When I started the blog I debated what would make for a good blog name. One of the names considered was “Extreme Early Retirement” but I found that that name had already been “parked”. Early Retirement Extreme was free though and ERE also made for a better acronym than EER.
In retrospect, here slightly more than 3 years after starting the blog, the R-part of that name has turned out take have some annoying side-effects.
I found the crux of the matter to be that people have different and preconceived notions about what retirement means. Retirement has traditionally meant the part of life that followed a life-time of work. Retirement was for those workers who were broken down physically and sometimes mentally and unable to work further. The way industry had been set up meant that they could be replaced by a younger functional version much like a part in a machine.
As a more robust financial system replacement family dependence of having children, some people who managed to accumulate enough capital became able to retire a few years earlier than usual. A person could stop working even while being capable of continuing work. This was the first paradigm shift.
Traditionally households had a single income which meant that there were enough savings to support the household.
Recently, the idea of retirement has begun to change.
First, as households became poorer in real terms, single income households turned into dual income households. This now means that one person can retire while the other keeps working. This is the second paradigm shift. Here one person could retire several or even many years before the other.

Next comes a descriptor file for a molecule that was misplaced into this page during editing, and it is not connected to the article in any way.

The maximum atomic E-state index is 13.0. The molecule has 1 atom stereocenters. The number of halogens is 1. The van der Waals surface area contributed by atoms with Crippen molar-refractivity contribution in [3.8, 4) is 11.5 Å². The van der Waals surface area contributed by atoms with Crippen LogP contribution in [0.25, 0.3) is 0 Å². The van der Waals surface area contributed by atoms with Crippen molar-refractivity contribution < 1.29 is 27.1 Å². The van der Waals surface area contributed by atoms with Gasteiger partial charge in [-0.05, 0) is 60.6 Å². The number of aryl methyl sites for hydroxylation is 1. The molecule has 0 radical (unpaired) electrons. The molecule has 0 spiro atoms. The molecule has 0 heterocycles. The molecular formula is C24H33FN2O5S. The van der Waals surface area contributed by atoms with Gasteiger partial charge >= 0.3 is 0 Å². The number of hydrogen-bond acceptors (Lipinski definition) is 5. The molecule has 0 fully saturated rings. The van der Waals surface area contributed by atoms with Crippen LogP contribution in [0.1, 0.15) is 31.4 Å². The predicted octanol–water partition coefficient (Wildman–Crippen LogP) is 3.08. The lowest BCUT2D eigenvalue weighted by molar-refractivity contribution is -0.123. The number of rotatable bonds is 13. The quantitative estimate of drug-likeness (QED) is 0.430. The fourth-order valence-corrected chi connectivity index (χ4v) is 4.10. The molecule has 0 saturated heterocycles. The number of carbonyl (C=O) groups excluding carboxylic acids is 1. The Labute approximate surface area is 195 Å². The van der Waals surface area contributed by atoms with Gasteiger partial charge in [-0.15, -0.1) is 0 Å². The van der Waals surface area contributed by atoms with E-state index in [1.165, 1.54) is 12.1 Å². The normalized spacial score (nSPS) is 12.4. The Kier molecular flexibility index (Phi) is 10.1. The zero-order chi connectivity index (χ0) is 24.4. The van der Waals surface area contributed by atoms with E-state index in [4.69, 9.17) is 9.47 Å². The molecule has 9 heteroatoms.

Some people have also been able to push the age of retiring, that is, the age of no longer working for money far down. This is called extreme early retirement. This is somewhat different from using up one’s money until the pension rolls in. This is more akin to a lifetime of cash flows from investments that are not drawn down in value.
This is what I am talking on on this blog. This is the third paradigm shift. We have come pretty far away from the original definition of retirement: from someone who is too worn out to work to someone who has enough money so as not to need to work.
This is why early retirement extreme is a bad name.
Maybe financial independence extreme would be a better name?
Well, here the problem is that financial independence also has come to have many different meanings. For me it means having enough savings to pay for (finance so to speak) all my needs over a lifetime. Yet, for some it simply means not having any debt; for others it means having enough income to pretty much purchase whatever they want.
These definitions are even further removed from what I intend.
Another suggestion is “Independently Wealthy”. This is actually pretty accurate, except many people confuse “wealthy” (having money) with “rich” (spending money).
Consequently, I’m stuck with Early Retirement Extreme. Just make sure you don’t get stuck on your personal interpretation of what that’s supposed to mean, okay?
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Originally posted 2010-12-12 20:48:47.